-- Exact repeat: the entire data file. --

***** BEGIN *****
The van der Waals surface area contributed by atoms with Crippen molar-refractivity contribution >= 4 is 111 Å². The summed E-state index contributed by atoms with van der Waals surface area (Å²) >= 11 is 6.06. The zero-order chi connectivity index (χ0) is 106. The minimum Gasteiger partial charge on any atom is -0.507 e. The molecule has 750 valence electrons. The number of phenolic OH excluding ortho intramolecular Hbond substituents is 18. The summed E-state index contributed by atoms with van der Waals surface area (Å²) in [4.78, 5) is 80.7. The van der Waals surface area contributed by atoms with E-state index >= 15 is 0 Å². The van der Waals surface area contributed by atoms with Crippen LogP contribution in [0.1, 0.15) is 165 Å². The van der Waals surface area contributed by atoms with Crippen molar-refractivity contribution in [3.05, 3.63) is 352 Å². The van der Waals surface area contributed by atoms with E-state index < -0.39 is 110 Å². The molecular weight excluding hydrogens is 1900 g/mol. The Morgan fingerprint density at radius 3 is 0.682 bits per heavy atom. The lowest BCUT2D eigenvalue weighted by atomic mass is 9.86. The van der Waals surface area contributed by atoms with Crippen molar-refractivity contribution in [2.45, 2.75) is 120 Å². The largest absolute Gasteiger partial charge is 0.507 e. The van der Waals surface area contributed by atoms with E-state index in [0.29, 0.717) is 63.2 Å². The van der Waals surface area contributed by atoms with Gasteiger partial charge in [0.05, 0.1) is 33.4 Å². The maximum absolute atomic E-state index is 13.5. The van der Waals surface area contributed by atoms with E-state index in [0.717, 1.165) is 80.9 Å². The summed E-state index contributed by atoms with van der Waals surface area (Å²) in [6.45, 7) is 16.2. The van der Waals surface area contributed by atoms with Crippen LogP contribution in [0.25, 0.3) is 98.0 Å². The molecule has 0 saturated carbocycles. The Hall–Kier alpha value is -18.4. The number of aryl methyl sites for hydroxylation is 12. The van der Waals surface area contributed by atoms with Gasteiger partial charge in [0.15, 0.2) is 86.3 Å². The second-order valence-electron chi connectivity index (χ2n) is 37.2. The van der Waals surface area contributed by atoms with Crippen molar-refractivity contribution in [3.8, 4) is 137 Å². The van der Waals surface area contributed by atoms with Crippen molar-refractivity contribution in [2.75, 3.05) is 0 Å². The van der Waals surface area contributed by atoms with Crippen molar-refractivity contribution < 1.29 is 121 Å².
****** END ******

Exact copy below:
The van der Waals surface area contributed by atoms with Crippen molar-refractivity contribution >= 4 is 111 Å². The summed E-state index contributed by atoms with van der Waals surface area (Å²) >= 11 is 6.06. The zero-order chi connectivity index (χ0) is 106. The minimum Gasteiger partial charge on any atom is -0.507 e. The molecule has 750 valence electrons. The number of phenolic OH excluding ortho intramolecular Hbond substituents is 18. The summed E-state index contributed by atoms with van der Waals surface area (Å²) in [4.78, 5) is 80.7. The van der Waals surface area contributed by atoms with E-state index >= 15 is 0 Å². The van der Waals surface area contributed by atoms with Crippen LogP contribution in [0.1, 0.15) is 165 Å². The van der Waals surface area contributed by atoms with Crippen molar-refractivity contribution in [3.05, 3.63) is 352 Å². The van der Waals surface area contributed by atoms with E-state index < -0.39 is 110 Å². The molecular weight excluding hydrogens is 1900 g/mol. The Morgan fingerprint density at radius 3 is 0.682 bits per heavy atom. The lowest BCUT2D eigenvalue weighted by atomic mass is 9.86. The van der Waals surface area contributed by atoms with Crippen molar-refractivity contribution in [2.45, 2.75) is 120 Å². The largest absolute Gasteiger partial charge is 0.507 e. The van der Waals surface area contributed by atoms with E-state index in [0.29, 0.717) is 63.2 Å². The van der Waals surface area contributed by atoms with Gasteiger partial charge in [0.05, 0.1) is 33.4 Å². The maximum absolute atomic E-state index is 13.5. The van der Waals surface area contributed by atoms with E-state index in [0.717, 1.165) is 80.9 Å². The summed E-state index contributed by atoms with van der Waals surface area (Å²) in [6.45, 7) is 16.2. The van der Waals surface area contributed by atoms with Crippen LogP contribution in [0.25, 0.3) is 98.0 Å². The molecule has 0 saturated carbocycles. The Hall–Kier alpha value is -18.4. The number of aryl methyl sites for hydroxylation is 12. The van der Waals surface area contributed by atoms with Gasteiger partial charge in [0.15, 0.2) is 86.3 Å². The second-order valence-electron chi connectivity index (χ2n) is 37.2. The van der Waals surface area contributed by atoms with Crippen molar-refractivity contribution in [3.8, 4) is 137 Å². The van der Waals surface area contributed by atoms with Crippen molar-refractivity contribution in [2.75, 3.05) is 0 Å². The van der Waals surface area contributed by atoms with Crippen molar-refractivity contribution < 1.29 is 121 Å².